Bad News is a free webgame created by two Cambridge psych researchers; in a 15-minute session, it challenges players to learn about and deploy six tactics used in disinformation campaigns ("polarisation, invoking emotions, spreading conspiracy theories, trolling people online, deflecting blame, and impersonating fake accounts").
The game was created to test the hypothesis that learning how these techniques worked would make players more discerning when they were encountered in the wild. To evaluate the proposition, players are quizzed before and after the game and asked to evaluate the credibility of a series of tweets.
In their analysis of the results, the study authors make the case that the game is indeed capable of "vaccinating" players against disinformation. During the three months that the study ran, 43,687 subjects played the game. These subjects (a "convenience sample") were self-selecting and skewed older, educated, male and liberal, but "the sample size still allowed us to collect relatively large absolute numbers of respondents in each category."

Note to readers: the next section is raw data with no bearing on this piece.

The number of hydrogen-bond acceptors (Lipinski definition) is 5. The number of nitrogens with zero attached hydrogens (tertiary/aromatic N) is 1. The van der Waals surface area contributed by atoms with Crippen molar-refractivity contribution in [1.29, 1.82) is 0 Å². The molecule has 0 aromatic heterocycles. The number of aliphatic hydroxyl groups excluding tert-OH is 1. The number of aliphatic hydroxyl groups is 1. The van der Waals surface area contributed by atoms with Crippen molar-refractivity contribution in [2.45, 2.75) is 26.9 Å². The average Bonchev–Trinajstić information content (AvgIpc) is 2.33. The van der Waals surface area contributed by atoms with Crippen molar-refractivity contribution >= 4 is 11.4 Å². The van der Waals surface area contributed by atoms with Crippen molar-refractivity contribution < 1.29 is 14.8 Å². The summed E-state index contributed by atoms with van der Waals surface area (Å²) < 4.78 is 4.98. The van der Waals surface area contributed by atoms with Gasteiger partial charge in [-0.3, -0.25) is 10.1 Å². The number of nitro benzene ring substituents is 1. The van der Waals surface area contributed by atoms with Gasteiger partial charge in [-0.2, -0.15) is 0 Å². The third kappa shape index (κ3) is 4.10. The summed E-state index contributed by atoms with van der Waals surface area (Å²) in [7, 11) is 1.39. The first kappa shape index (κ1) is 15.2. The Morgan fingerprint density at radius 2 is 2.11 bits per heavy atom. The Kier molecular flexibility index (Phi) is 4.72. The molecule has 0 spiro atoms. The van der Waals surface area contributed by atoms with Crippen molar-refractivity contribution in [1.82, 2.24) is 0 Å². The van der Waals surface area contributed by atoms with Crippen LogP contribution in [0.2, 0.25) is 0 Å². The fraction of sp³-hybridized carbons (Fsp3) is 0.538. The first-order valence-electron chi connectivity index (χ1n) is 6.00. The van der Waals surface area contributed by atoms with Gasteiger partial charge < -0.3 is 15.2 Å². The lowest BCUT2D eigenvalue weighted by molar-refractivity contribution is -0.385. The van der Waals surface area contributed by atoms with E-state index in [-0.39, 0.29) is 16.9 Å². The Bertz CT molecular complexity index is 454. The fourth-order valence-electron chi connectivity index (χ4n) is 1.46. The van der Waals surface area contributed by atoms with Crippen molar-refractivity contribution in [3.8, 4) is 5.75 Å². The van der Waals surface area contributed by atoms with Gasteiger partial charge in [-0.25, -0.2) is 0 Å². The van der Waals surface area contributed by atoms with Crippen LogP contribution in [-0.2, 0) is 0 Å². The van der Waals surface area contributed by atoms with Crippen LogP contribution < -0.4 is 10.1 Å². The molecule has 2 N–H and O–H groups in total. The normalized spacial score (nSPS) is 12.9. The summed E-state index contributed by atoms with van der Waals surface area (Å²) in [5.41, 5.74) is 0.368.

Based on the pre- and post-game quizzes, the authors conclude that learning the mechanics of disinformation teaches players to detect these techniques in the wild; however, the study does not explore whether these effects are persistent beyond the few moments after a fifteen minute intervention. It's a promising start, but — as the old saying goes — "more study is needed."
Overall, despite these limitations, we highlight the potential of game-based psychological interventions to combat the problem of misinformation at the individual level. The participation rate and overall success of the game as a translational intervention (outside of the research context) further show that there is a high demand for evidence-based materials that help stem the flow of online misinformation. Lastly, the potential of psychological inoculation against fake news highlights the need to cultivate a "broad-spectrum" vaccine which targets a wide range of (evolving) misinformation pathogens. We offer initial evidence of spill-over effects or "blanket protection" against deception by focusing on the broader techniques and strategies that underpin the production of misinformation more generally rather than targeting only specific instances of fake news.
Fake news game confers psychological resistance against online misinformation [Jon Roozenbeek and Sander van der Linden/Nature Palgrave Communications]
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